If you must be in the city of Sarasota for some reason and need to find an escape from the traffic and the built environment, try stopping at a park named Red Bug Slough which is on Beneva between Clark and Proctor Roads. This urban park is remarkable for the number of wild creatures you may encounter in the midst of highly manipulated habitats and many dog walkers. The county has done well in planting many native aquatic plants and in making efforts to remove some of the more obnoxious exotics such as air potato. It illustrates how nature will persist if you just give it a chance.
I was especially impressed by a ditch that runs along the southern boundary of the park and carries runoff from the adjacent neighborhoods into the slough. At the time I was there in early/mid April there was limited water and many dragonflies. Since among the odonates (dragonflies and damselflies) the males are “pretty boys,” the better to attract mates, I will focus here on males. The females are more drab in color. It is interesting that among a very primitive line of insects there is such a complex and well developed social system. Males strut their stuff, patrol and defend their territories against rivals, court and mate with females and defend them while they oviposit. In one short stretch of this watery ditch I counted nine species of odonates within an hour- quite amazing! In addition there were many wasps collecting mud, sand wasps constructing burrows, and various butterflies active on native and exotic flowers. Quite a remarkable sight for the middle of a city!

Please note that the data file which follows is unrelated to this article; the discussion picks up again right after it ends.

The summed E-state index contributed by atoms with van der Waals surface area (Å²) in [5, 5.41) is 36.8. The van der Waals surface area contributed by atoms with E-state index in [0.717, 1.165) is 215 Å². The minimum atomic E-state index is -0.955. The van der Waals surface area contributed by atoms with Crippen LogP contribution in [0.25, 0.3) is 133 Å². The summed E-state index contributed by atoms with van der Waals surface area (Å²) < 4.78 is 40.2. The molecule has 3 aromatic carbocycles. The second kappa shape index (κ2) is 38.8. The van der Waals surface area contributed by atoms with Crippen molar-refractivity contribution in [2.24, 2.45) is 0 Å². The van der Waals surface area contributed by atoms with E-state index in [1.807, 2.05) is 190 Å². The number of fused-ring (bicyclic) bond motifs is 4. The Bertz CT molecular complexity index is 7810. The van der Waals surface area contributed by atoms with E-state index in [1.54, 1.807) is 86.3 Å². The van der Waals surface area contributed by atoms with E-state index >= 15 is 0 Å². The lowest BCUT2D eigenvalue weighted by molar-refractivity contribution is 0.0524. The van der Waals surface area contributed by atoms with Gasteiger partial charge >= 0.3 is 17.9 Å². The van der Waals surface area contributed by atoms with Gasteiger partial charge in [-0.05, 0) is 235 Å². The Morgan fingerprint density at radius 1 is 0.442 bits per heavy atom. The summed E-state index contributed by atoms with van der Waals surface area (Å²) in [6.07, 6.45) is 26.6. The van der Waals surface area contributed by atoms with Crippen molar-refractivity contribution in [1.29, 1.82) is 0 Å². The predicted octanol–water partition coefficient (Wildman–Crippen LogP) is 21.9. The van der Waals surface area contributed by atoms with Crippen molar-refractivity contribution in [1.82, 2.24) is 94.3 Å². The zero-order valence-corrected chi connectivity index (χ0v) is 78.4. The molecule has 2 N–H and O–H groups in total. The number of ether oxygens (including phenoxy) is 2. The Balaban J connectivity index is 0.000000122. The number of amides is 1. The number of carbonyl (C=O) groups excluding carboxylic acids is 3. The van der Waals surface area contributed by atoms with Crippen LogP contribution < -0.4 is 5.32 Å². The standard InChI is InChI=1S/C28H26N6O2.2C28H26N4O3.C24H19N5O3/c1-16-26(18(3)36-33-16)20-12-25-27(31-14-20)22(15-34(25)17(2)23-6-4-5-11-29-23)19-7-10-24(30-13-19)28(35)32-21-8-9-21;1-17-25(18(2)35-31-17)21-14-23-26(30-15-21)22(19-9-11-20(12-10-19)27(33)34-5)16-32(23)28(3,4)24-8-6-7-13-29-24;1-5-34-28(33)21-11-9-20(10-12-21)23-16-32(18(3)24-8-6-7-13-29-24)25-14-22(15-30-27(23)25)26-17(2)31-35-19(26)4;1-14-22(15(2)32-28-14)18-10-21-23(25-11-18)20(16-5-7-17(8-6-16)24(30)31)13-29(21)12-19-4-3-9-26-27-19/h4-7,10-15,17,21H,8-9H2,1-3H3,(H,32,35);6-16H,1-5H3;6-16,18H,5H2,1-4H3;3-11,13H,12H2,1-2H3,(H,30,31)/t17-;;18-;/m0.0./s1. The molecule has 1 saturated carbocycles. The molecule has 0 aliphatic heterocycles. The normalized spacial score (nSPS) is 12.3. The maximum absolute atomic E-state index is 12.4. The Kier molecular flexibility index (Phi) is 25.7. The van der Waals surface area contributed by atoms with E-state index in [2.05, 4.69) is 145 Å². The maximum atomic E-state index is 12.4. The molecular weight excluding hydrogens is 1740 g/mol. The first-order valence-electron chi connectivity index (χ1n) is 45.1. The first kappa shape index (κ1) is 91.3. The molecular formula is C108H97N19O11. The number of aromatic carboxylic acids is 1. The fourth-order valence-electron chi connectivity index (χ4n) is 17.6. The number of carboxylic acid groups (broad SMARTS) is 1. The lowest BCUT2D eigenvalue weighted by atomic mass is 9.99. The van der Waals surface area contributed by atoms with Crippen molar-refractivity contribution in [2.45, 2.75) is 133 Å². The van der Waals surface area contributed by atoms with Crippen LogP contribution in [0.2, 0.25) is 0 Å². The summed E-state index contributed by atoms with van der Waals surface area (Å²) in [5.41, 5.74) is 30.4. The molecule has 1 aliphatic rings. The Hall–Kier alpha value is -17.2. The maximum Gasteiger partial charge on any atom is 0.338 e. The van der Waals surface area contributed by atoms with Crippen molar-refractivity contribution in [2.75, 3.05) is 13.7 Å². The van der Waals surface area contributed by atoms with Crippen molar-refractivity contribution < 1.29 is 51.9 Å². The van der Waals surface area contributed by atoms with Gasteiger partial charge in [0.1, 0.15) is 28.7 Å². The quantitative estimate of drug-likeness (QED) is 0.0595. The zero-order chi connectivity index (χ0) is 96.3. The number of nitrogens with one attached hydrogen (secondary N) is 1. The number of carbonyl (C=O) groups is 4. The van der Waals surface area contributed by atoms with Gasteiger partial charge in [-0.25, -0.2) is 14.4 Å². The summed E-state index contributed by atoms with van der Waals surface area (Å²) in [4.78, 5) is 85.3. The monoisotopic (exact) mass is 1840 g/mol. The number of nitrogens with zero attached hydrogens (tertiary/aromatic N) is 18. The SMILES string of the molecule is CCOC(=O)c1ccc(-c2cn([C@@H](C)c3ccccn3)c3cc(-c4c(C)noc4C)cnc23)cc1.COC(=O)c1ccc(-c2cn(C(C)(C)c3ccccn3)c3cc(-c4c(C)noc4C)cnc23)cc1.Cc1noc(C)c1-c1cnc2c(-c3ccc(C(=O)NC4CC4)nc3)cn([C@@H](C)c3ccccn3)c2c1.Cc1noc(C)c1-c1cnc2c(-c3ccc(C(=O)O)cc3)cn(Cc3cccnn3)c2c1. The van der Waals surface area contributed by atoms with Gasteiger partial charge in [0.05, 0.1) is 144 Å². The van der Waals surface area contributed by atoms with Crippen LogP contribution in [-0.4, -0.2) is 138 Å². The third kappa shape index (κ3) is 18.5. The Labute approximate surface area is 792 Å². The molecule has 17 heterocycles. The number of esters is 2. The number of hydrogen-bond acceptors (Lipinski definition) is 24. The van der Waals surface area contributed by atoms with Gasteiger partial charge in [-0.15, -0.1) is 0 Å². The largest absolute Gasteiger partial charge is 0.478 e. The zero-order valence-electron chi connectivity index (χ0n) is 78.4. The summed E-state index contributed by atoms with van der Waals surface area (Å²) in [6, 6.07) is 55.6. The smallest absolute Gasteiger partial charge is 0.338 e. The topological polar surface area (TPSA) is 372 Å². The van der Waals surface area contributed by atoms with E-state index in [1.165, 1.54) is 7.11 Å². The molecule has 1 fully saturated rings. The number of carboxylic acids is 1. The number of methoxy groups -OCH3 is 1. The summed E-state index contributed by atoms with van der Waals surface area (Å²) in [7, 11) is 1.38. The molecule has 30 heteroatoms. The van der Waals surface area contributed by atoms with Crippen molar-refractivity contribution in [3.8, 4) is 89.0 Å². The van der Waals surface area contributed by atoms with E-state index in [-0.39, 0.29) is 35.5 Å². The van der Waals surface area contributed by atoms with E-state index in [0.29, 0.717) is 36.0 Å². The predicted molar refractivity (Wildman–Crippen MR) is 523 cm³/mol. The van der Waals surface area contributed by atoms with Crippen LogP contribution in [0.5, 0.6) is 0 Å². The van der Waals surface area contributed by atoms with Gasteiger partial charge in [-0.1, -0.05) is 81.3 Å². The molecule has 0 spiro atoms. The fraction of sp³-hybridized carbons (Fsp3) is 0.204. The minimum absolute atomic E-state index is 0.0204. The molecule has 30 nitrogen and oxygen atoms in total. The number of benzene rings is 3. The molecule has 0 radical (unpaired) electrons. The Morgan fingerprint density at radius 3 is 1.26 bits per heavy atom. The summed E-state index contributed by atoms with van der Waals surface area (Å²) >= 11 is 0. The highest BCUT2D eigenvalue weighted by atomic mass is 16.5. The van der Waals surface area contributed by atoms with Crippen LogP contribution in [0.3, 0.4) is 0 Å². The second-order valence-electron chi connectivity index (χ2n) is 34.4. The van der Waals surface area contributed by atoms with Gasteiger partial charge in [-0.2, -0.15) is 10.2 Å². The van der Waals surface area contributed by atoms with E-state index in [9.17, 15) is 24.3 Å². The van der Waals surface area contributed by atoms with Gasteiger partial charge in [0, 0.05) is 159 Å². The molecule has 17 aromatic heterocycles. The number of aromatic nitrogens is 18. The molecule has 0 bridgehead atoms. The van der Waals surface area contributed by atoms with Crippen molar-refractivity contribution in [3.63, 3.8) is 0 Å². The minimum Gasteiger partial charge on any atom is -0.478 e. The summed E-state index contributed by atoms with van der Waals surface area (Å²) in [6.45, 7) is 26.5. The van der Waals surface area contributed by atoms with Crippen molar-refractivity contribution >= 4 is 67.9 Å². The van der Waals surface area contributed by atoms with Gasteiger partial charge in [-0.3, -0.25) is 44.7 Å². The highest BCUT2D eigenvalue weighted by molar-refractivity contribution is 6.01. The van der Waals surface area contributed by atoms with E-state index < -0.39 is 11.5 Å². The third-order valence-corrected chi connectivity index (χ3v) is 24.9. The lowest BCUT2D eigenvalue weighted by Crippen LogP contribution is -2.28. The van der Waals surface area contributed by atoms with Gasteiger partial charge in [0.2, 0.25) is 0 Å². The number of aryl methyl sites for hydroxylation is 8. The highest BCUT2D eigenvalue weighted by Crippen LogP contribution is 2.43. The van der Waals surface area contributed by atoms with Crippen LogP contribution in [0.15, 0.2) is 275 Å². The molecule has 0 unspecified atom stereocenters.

The male roseate skimmer is “pretty in pink” and very impressive as a rather large dragonfly. A smaller but very brilliant scarlet skimmer male is an exotic species from Asia that is now well established in FL. The usual evolutionary argument for the presence of such bright colors in males is that they are advertising their virility, strength and good genes to prospective females. Of course they are also more obvious to predators. There are many species that are less bright such as the blue dasher with green eyes, a striped thorax and a mostly metallic blue abdomen with a dark tip. It is interesting that the much smaller blue dragonlet has a similar color pattern.
One of the most bizarre dragonflies is the pin-tailed pondhawk which has an outrageously slender abdomen. There is no obvious reason for this strange anatomy; the coloration of the male is predominantly dark with some bands on the abdomen. Another less brightly colored species is the four spotted pennant male which has a dark body, dark patches on the wings and, unique among FL odonates, four bright white stigmata at the far corners of the wings.
Damselflies are related to dragonflies but generally smaller and fold their wings when at rest. The male of one species I noticed at Red Bug, the blue ringed dancer, was tiny but a spectacular blue color. Indeed similar species in this group are called bluets because of the amazing coloration of the males. Their small size means they are overlooked by most observers but they richly repay close attention to their tiny but fascinating lives.
Although the odonates were the stars of the wetland ditch, there were other fascinating creatures nearby in the inter-connected larger wetlands. Among the turtles I saw, this FL softshell was the most interesting. It has a cartilaginous flat shell that allows it to move very fast and to burrow to escape predators. There was a single spoonbill in the lower ditch with outrageously pink wings that originate in pigments obtained from its crustacean food. Wood ducks were breeding in the lake; there were the truly amazingly colored males and a female with seven newly hatched babies in tow.
Red Bug Slough shows how a little bit of nature in the city can be both amazing and inspirational. Thanks to Sarasota County for protecting this small parcel of land and wetlands and for continuing to improve the degraded habitat for the benefit of a remarkable variety of wildlife.